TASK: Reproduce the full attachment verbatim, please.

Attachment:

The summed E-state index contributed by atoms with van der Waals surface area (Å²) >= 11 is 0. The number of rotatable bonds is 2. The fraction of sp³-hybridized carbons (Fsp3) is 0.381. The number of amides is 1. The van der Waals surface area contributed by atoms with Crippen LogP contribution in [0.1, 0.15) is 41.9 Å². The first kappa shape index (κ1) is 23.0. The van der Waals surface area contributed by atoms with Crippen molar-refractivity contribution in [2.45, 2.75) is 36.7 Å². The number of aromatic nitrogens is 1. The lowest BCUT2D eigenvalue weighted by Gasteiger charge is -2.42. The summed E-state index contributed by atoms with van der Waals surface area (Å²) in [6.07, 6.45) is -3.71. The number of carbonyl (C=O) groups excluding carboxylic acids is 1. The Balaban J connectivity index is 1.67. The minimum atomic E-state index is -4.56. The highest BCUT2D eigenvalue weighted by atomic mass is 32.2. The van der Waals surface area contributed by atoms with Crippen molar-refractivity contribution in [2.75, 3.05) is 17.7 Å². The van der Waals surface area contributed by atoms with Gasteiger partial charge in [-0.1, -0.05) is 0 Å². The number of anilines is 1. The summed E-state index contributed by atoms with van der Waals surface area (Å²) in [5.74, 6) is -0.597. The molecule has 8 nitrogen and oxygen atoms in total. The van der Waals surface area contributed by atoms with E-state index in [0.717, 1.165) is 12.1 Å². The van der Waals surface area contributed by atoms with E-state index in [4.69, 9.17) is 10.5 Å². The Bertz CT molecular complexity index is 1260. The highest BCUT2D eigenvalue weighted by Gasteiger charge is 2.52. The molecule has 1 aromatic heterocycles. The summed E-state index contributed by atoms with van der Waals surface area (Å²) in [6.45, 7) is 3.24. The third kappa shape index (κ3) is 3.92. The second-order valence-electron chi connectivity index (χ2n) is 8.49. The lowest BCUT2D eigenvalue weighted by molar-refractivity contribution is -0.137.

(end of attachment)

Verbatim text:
The summed E-state index contributed by atoms with van der Waals surface area (Å²) >= 11 is 0. The number of rotatable bonds is 2. The fraction of sp³-hybridized carbons (Fsp3) is 0.381. The number of amides is 1. The van der Waals surface area contributed by atoms with Crippen LogP contribution in [0.1, 0.15) is 41.9 Å². The first kappa shape index (κ1) is 23.0. The van der Waals surface area contributed by atoms with Crippen molar-refractivity contribution in [2.45, 2.75) is 36.7 Å². The number of aromatic nitrogens is 1. The lowest BCUT2D eigenvalue weighted by Gasteiger charge is -2.42. The summed E-state index contributed by atoms with van der Waals surface area (Å²) in [6.07, 6.45) is -3.71. The number of carbonyl (C=O) groups excluding carboxylic acids is 1. The Balaban J connectivity index is 1.67. The minimum atomic E-state index is -4.56. The highest BCUT2D eigenvalue weighted by atomic mass is 32.2. The van der Waals surface area contributed by atoms with Crippen molar-refractivity contribution in [2.75, 3.05) is 17.7 Å². The van der Waals surface area contributed by atoms with Gasteiger partial charge in [-0.1, -0.05) is 0 Å². The number of anilines is 1. The summed E-state index contributed by atoms with van der Waals surface area (Å²) in [5.74, 6) is -0.597. The molecule has 8 nitrogen and oxygen atoms in total. The van der Waals surface area contributed by atoms with E-state index in [0.717, 1.165) is 12.1 Å². The van der Waals surface area contributed by atoms with E-state index in [4.69, 9.17) is 10.5 Å². The Bertz CT molecular complexity index is 1260. The highest BCUT2D eigenvalue weighted by Gasteiger charge is 2.52. The molecule has 1 aromatic heterocycles. The summed E-state index contributed by atoms with van der Waals surface area (Å²) in [6.45, 7) is 3.24. The third kappa shape index (κ3) is 3.92. The second-order valence-electron chi connectivity index (χ2n) is 8.49. The lowest BCUT2D eigenvalue weighted by molar-refractivity contribution is -0.137.